First post here and my goal is to build a small, C H E A P, server for my home that would connect and serve as a file back-up and LAN for three computers throughout my household.
What would be the best way to go about this? I read the DIY rack mount server article recently posted but that seems a bit much for what I need, I already have an old 15" monitor and a friend of mine has a copy of windows server 2003 that he said I could use.
We are currently connecting at 40 Kbps on our dial-up so connection sharing isn't a priority but I would like to have it easly upgradable to a broadband router solution once BB is avaiable at my house.
What I am looking for is a list of very cheap components that would suffice. IE. case, MB, dvd-rom, and processor.
For a home file server you really dont need much. If you can scrounge an old PIII computer and a big case that will be enough. If you feel you need more power just go for a dual PIII server, that would be more than enough.
The new Hitachis are probably more reliable than the old deskstars but I still dont trust the much. If you want serious reliability I'd go with Seagate. I've only seen one dead seagate in my entire life, I recieved it with a pcb board that looked like it was stabbed with a screw driver. It was definatly done by the retailer and not seagate. Amazingly the drive still powered up, the computer just didn't see it.
What you're looking to do could be easily handled by an old Pentium 233 MMX system. So rather than build, I'd buy something cheap. Most PIII systems support drives as large as 128GB natively, and larger drives if you add a cheap interface card.
My last system doing that type of work was a Gateway PIII system with a PIII 700 upgrade processor, 384MB SDRAM, and 3 network cards. It worked spectacularly.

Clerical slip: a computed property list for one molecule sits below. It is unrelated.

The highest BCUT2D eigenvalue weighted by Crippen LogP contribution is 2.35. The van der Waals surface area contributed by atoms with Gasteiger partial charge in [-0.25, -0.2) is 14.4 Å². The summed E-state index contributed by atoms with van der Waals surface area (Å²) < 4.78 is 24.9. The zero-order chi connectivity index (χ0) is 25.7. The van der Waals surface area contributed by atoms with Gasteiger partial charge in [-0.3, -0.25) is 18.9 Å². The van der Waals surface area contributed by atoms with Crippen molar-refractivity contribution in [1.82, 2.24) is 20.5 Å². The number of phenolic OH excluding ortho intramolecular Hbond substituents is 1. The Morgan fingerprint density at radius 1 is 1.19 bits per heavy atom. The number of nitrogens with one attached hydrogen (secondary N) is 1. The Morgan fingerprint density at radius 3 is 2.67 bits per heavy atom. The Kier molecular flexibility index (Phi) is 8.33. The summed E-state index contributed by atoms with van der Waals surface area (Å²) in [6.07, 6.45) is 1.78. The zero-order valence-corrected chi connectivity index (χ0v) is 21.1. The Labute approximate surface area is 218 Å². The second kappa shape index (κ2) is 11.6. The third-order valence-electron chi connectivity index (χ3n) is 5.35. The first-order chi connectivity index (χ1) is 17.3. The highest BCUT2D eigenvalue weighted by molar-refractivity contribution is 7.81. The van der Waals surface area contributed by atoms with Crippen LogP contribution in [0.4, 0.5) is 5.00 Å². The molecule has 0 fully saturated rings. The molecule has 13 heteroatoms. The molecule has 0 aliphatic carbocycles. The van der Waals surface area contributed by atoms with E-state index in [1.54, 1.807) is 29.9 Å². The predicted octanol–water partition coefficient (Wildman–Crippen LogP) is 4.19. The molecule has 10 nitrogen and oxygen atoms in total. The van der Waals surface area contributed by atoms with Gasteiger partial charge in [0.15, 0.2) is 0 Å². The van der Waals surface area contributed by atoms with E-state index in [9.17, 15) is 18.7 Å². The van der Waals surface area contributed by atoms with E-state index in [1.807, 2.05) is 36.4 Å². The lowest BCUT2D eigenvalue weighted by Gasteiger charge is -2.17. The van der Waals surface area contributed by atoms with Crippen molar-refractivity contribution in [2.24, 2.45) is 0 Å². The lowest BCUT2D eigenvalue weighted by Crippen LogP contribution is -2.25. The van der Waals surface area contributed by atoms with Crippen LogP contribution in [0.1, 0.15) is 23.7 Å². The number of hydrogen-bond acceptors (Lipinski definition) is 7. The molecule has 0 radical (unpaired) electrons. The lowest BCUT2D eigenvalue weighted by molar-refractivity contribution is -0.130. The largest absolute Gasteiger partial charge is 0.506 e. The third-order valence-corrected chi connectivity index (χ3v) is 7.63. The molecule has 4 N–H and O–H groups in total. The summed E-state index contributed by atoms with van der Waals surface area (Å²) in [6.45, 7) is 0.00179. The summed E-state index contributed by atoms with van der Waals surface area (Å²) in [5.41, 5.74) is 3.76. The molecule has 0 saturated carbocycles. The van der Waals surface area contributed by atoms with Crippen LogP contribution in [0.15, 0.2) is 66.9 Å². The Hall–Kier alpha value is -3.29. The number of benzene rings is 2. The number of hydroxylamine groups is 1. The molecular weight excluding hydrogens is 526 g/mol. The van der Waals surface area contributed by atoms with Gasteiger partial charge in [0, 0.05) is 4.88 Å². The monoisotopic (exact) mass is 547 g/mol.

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For fileserving you could try installing Slackware (the fastest Linux distro) on an old P3 or Athlon system.
For a new build you can't beat a Athlon Sempron+loads of DDR RAM (its cheap these days). I've got Router build round an Athlon XP 2000+. Its overkill but what the hell :-).
Slackware, i.e. GNU/Linux (2.6 kernel), has many advantages over Windows 2003 Server. For example you won't get Windows 2003 Server running on the older system the other guys are suggesting here... no way!! Windows 2003 Server needs the same hardware specification as Windows XP (they are practically the same OS).
GNU/Linux allows you to run from a light shell-only setup (for a low memory system) or a very light windowing system.
Setup a Samba server on the Linux box and you're setup!! Linux has buildin firewalling tools in the Kernel. Later on when you get broadband (dial-up - poor you :-)... You can add bandwidth shaping QOS on the Linux box (I run this on mine)... Great for sharing a low-end BB connection if someone decides to run P2P software 24/7 :-)
As for harddisks I only use Hitachi for PATA disks... For PATA drives they can't be beaten for performance (they are the fastest period). I've never had one die on me either and I have them running 24/7 (well except for the time I tried reversing the +12 and +5v lines - the RMA was painless though - NB that will kill even the best U320 SCSI drives :-).
So in summary:
* GNU/Linux not Windows (Windows is for the desktop NOT for servers - I have a copy of Windows 2003 Server and its only Windows XP Pro with a few rather poorly written bolt-ons)
* Athlon Sempron+512Mbyte DDR (RAM) minimum - new build (better disk buffering with more RAM)
OR AMD K6/P3 (minimum) - 2nd hand
* Hitachi Deskstar PATA are the fastest parallel ATA disks out there - active cooling is v. important for server harddisks (especially Hitachi they run hot and will die very soon without active air or water cooling :-)